The background to this story is told in a BBC report.

A group of Ethiopian slaves were freed by a British warship in 1888 off the coast of Yemen, as they were being taken to the slave markets of Arabia. The freed slaves were then taken round the African coast and placed in the care of missionaries in South Africa.

All the 204 slaves freed by Commander Gissing were from the Oromo ethnic group and most were children.

The Oromo, despite being the most populous of all Ethiopian groups, had long been dominated by the country’s Amhara and Tigrayan elites and were regularly used as slaves.

Emperor Menelik II, who has been described as Ethiopia’s “greatest slave entrepreneur”, taxed the trade to pay for guns and ammunition as he battled for control of the whole country, which he ruled from 1889 to 1913.

Commander Gissing took the Oromo to Aden, where the British authorities had to decide what to do with the former slaves. The Muslim children were adopted by local families. The remaining children were placed in the care of a mission of the Free Church of Scotland – but the harsh climate took its toll and by the end of the year 11 had died.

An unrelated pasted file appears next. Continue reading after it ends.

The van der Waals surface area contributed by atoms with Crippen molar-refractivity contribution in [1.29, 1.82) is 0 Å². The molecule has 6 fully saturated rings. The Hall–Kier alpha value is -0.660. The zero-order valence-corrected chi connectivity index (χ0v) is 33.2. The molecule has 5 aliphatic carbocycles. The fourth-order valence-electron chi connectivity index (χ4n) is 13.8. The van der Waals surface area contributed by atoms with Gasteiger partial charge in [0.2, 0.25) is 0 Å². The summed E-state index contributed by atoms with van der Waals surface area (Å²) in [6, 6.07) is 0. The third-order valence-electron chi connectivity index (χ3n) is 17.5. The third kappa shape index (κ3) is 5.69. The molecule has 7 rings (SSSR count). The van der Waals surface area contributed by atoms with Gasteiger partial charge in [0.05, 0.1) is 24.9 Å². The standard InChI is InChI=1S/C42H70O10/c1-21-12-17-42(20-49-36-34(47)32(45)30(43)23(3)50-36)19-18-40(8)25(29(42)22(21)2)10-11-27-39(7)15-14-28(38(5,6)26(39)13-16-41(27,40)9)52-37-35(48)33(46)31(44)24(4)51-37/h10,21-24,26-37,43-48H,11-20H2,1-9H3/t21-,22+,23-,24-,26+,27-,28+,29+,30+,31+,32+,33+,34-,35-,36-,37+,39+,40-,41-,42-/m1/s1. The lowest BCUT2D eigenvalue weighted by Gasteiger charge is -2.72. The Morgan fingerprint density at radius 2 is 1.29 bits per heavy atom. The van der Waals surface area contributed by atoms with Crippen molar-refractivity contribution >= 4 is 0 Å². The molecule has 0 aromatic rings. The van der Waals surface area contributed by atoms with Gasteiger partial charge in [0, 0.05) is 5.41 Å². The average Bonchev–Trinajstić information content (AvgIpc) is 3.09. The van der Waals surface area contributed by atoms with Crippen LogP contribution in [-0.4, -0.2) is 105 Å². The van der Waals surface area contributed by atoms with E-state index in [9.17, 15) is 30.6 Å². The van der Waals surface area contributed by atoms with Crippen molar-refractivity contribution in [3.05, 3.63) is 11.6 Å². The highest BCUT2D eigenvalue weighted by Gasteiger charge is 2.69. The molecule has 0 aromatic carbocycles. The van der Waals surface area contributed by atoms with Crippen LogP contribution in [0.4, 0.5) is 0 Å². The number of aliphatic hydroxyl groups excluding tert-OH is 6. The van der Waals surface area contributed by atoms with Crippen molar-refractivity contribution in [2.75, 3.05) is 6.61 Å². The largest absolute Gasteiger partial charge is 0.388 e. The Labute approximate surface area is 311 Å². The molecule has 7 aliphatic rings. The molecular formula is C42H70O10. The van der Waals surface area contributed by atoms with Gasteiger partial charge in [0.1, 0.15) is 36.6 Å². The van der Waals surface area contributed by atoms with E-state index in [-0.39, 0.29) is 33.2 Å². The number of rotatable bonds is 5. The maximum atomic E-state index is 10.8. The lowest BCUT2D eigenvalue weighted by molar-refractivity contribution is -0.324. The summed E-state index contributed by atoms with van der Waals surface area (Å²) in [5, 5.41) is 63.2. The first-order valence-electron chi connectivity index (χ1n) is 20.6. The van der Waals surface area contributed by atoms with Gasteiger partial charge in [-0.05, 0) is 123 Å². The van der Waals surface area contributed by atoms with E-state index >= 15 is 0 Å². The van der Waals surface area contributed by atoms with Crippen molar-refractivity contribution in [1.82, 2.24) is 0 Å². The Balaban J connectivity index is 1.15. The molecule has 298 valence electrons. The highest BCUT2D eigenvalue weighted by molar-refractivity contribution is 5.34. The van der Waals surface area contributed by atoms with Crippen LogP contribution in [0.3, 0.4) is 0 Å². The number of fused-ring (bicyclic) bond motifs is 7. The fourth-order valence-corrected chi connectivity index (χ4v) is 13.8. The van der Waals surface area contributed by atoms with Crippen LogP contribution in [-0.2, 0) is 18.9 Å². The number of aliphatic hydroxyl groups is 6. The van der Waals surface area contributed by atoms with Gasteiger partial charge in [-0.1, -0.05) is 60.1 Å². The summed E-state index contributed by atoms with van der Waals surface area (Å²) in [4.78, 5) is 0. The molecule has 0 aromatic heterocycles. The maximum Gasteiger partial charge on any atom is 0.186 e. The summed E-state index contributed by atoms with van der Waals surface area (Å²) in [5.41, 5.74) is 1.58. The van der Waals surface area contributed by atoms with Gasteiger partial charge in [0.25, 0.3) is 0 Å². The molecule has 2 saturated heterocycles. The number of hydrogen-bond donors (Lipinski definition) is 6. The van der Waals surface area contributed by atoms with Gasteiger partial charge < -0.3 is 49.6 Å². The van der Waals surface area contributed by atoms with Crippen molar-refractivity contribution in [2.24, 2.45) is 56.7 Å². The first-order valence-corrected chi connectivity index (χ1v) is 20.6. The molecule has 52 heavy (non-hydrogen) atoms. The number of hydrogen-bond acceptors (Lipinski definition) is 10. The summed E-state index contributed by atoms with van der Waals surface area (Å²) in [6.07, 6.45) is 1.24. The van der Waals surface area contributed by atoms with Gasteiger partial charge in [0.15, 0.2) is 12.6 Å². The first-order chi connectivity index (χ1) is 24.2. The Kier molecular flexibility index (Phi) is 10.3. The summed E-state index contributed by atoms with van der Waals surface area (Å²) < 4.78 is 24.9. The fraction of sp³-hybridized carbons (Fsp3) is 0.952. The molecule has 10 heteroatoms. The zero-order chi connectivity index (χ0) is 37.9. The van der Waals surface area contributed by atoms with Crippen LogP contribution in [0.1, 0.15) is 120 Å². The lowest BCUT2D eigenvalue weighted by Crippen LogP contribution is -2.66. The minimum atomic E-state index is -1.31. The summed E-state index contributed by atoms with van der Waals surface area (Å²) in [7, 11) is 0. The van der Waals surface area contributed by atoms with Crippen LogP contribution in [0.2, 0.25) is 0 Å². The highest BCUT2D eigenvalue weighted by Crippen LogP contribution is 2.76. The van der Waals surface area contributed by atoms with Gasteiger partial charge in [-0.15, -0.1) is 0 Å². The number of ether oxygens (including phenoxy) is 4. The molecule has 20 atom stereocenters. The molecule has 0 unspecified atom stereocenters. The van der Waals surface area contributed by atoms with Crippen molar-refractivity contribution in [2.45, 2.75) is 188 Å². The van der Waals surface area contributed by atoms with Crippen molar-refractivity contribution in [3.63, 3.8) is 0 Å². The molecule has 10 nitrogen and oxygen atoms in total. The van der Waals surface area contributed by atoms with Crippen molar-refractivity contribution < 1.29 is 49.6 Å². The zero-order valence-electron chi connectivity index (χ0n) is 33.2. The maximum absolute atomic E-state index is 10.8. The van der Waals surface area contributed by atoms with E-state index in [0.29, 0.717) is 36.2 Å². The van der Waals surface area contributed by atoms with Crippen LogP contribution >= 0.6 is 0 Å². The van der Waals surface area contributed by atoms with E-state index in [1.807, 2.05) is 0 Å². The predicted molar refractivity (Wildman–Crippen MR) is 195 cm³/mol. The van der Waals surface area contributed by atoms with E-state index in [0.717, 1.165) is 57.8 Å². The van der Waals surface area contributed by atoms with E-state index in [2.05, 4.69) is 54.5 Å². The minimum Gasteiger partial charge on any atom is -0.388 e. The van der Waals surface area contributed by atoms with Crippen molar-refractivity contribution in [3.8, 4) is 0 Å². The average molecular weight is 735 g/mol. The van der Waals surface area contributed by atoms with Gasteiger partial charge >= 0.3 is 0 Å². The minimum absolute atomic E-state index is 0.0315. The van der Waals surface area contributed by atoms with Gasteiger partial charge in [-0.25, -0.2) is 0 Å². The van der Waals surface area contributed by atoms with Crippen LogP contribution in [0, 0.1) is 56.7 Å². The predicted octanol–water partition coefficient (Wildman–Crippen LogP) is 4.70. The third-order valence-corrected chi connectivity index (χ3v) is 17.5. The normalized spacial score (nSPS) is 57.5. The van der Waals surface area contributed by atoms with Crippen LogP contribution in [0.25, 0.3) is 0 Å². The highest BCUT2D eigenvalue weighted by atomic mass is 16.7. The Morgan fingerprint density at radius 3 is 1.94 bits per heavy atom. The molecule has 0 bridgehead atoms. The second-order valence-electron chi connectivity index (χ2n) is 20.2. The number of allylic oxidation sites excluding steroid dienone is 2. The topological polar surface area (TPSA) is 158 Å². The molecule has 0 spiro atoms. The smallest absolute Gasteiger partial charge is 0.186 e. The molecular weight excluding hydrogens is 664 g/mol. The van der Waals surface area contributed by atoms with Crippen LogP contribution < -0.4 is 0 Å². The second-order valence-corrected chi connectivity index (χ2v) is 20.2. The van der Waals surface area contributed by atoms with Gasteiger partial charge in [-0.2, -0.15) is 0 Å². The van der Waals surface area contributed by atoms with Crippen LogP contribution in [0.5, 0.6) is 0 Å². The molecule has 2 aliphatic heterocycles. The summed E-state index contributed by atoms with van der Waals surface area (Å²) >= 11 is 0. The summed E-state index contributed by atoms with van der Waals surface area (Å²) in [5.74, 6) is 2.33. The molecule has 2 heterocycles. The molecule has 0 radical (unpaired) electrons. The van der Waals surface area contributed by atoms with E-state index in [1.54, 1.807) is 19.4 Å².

The missionaries sought an alternative home for them, eventually settling on another of the Church’s missions, the Lovedale Institution in South Africa’s Eastern Cape – on the other side of the continent.

The children reached Lovedale on 21 August 1890.

The missionaries recorded detailed histories of the former slaves, educated them and baptised them into the Christian faith. They were given the choice of returning to Ethiopia or remaining in South Africa. Most chose South Africa and when the Anglo-Boer war broke out in 1899 six of the boys joined the British side.

The story of their role in the war is by Dr Sandy Shell, author of “Children of Hope: The Odyssey of the Oromo Slaves from Ethiopia to South Africa”

“Six of the Galla lads educated at Lovedale are now known to be serving with the British Forces in South Africa. They are

  1. Milko Guyo (with Sir George White’s Force at Ladysmith)
  2. Gamaches Garba (with Sir George White’s Force at Ladysmith)
  3. Tolassa Wayessa (with General Buller’s Force)
  4. Amaye Tiksa (with the Force in the neighbourhood of Naauwpoort)
  5. Hora Bulcha (with the Force in the neighbourhood of Naauwpoort)